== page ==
Editorial of the Secretary General: The future of the EU, work and CESI

Dear colleagues, members, partners and friends,

Now that the new Commission is in place, time to focus on the to-do list for the coming years.

As the Commission´s work program is not yet adopted, looking at the respective mission letters to Executive Vice-President Valdis Dombrovskis (An Economy that Works for People) and Commissioner for Jobs and Social Affairs Nicolas Schmit gives an idea of the initiatives to be expected.

As for Valdis Dombrovskis, he is, among other tasks, supposed to overview the action plan to coordinate the European Pillar of Social Rights, to lead the work strengthening the role of social dialogue and to refocus the European Semester on sustainability. In all three areas, CESI has vital interests and has been involved intensively in the different dossiers over the past years. We look forward to continuing the cooperation with Mr Dombrovskis, who has repeatedly shown his sensitivity for trade union pluralism.

The letter of mission to Nicolas Schmit highlighted his tasks as follows:

Delivering on the European Pillar of Social Rights and its 20 principles, ensuring that every worker in the EU will have a fair minimum wage, monitoring and enforcing EU legislation for dignified, transparent and predictable working conditions, and looking at ways to improve the labour conditions of platform workers.

CESI has been deeply involved with all of these subjects, and in the first meeting with Nicolas Schmit, we had a tour d´horizon on the specific challenges of his portfolio. Interestingly, and in addition to his commitment for the tasks assigned, he both underlined his will to further include CESI in the EU decision-making process and highlighted the need to shift of paradigm regarding the importance of the public sector for the economic and social well-being of societies. Something we took positively notes of.

As for the upcoming Croatian Presidency, a “Europe that develops, a Europe that connects, a Europe that protects and a Europe that is influential” will lie/remain in the focus. Croatia´s Ambassador to the EU, Irena Andrassy, highlighted the key dossiers: the Multi-Annual Financial Framework, the European Green Deal and the EU´s enlargement to Western Balkan countries. Here too, CESI has some irons in the fire if one thinks of our new trade unions in the Balkans, our interests in avoiding budgetary cuts in the social sphere and in anticipating the future of industries (and trade unions) in the context of climate change.


Speaking of the future, CESI is partner of the EPC project on the future of work. On a major conference which takes place on Monday, December 9 in Brussels, the main findings of the project will be presented.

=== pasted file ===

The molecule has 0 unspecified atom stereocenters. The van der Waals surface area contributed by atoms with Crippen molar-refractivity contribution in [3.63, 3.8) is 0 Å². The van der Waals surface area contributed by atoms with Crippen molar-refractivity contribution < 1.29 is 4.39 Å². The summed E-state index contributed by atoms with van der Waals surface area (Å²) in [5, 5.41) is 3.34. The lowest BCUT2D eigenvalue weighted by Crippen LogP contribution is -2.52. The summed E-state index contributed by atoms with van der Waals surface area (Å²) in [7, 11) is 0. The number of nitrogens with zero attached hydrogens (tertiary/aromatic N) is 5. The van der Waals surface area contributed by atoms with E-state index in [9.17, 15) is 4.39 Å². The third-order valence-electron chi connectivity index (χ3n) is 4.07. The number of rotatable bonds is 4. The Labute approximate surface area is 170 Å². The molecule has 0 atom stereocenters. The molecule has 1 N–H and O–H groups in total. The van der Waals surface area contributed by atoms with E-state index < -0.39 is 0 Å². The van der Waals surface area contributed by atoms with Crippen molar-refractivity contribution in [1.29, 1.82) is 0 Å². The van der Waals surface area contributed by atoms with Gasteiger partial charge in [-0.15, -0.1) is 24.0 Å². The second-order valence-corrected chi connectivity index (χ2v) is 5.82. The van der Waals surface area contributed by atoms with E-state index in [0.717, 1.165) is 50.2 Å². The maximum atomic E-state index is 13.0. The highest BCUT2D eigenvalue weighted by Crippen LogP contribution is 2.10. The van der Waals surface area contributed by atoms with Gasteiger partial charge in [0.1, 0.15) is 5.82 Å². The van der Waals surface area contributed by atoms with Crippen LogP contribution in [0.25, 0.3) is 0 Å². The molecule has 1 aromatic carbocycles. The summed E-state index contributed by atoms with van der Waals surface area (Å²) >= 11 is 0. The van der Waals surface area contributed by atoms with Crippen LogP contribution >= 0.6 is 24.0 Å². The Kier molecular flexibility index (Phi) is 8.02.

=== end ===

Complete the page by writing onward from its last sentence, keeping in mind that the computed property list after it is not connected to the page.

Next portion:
From CESI´s side, we are invited to comment on some of the aspects of the report, namely on how the actions of trade unions could be reinforced to improve trade unions density among atypical workers, on how to resolve the tension between the fixing of tariffs (e.g. through collective bargaining) of so-called dependent independent workers and competition law, and on how platform workers could be classified in the future. Furthermore, our VET spokesperson, Stefan Nowatschin, will also take part in the panel on Access to training in the 21st century.

One thing appears to be clear: A new systematic approach and strategy seem to be required. Hence, we will support a particular role and function of the EU in the clarification of the status and protection of atypical workers, self-employed and platform workers.

Remember: All workers count.


Finally, as this Newsletter is the last in 2019, I seize the opportunity to thank all of you for the great support and cooperation which we could benefit of.

At the last Congress in 2016, Romain Wolff and I highlighted that CESI has achieved a standing within the ‘fabric’ of Europe. And as it seems, this standing could be improved even further.

We would, therefore, like to express our sincerest thanks to all those who have actively participated in CESI´s work: the member organisations, the mandate holders and, last but not least, the staff at the General Secretariat which is as dedicated as ever.

In a recent meeting at the Leuven University, a Belgian professor for social law told us: “In the first time since 25 years, I am again positive when it comes to the social side of the EU.”

Enough reasons to be well-prepared and motivated for the years ahead, don’t you think?

In this spirit, we wish you all Merry Christmas and a happy new year 2020!